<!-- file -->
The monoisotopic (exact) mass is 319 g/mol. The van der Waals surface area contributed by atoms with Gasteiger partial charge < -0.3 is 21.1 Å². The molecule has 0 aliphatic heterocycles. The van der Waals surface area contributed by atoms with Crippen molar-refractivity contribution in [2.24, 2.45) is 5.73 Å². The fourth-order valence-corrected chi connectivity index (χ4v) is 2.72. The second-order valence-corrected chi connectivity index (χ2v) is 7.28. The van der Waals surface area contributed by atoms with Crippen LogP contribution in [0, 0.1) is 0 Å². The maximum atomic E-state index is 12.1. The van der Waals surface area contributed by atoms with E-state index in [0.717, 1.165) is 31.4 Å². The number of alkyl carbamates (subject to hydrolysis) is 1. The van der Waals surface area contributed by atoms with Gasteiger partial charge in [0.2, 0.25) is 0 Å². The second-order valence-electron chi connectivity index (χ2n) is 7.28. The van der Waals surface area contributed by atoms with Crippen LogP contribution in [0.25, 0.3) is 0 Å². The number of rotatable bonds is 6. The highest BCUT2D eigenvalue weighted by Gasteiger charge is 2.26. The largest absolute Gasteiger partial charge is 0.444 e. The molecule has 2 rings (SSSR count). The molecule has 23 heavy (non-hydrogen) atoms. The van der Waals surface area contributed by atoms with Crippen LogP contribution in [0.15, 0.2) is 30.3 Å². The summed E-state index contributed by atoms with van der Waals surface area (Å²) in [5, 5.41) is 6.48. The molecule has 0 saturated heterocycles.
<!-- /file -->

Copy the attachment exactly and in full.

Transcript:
The monoisotopic (exact) mass is 319 g/mol. The van der Waals surface area contributed by atoms with Gasteiger partial charge < -0.3 is 21.1 Å². The molecule has 0 aliphatic heterocycles. The van der Waals surface area contributed by atoms with Crippen molar-refractivity contribution in [2.24, 2.45) is 5.73 Å². The fourth-order valence-corrected chi connectivity index (χ4v) is 2.72. The second-order valence-corrected chi connectivity index (χ2v) is 7.28. The van der Waals surface area contributed by atoms with Crippen LogP contribution in [0, 0.1) is 0 Å². The maximum atomic E-state index is 12.1. The van der Waals surface area contributed by atoms with E-state index in [0.717, 1.165) is 31.4 Å². The number of alkyl carbamates (subject to hydrolysis) is 1. The van der Waals surface area contributed by atoms with Gasteiger partial charge in [0.2, 0.25) is 0 Å². The second-order valence-electron chi connectivity index (χ2n) is 7.28. The van der Waals surface area contributed by atoms with Crippen LogP contribution in [0.25, 0.3) is 0 Å². The number of rotatable bonds is 6. The highest BCUT2D eigenvalue weighted by Gasteiger charge is 2.26. The largest absolute Gasteiger partial charge is 0.444 e. The molecule has 2 rings (SSSR count). The molecule has 23 heavy (non-hydrogen) atoms. The van der Waals surface area contributed by atoms with Crippen LogP contribution in [0.15, 0.2) is 30.3 Å². The summed E-state index contributed by atoms with van der Waals surface area (Å²) in [5, 5.41) is 6.48. The molecule has 0 saturated heterocycles.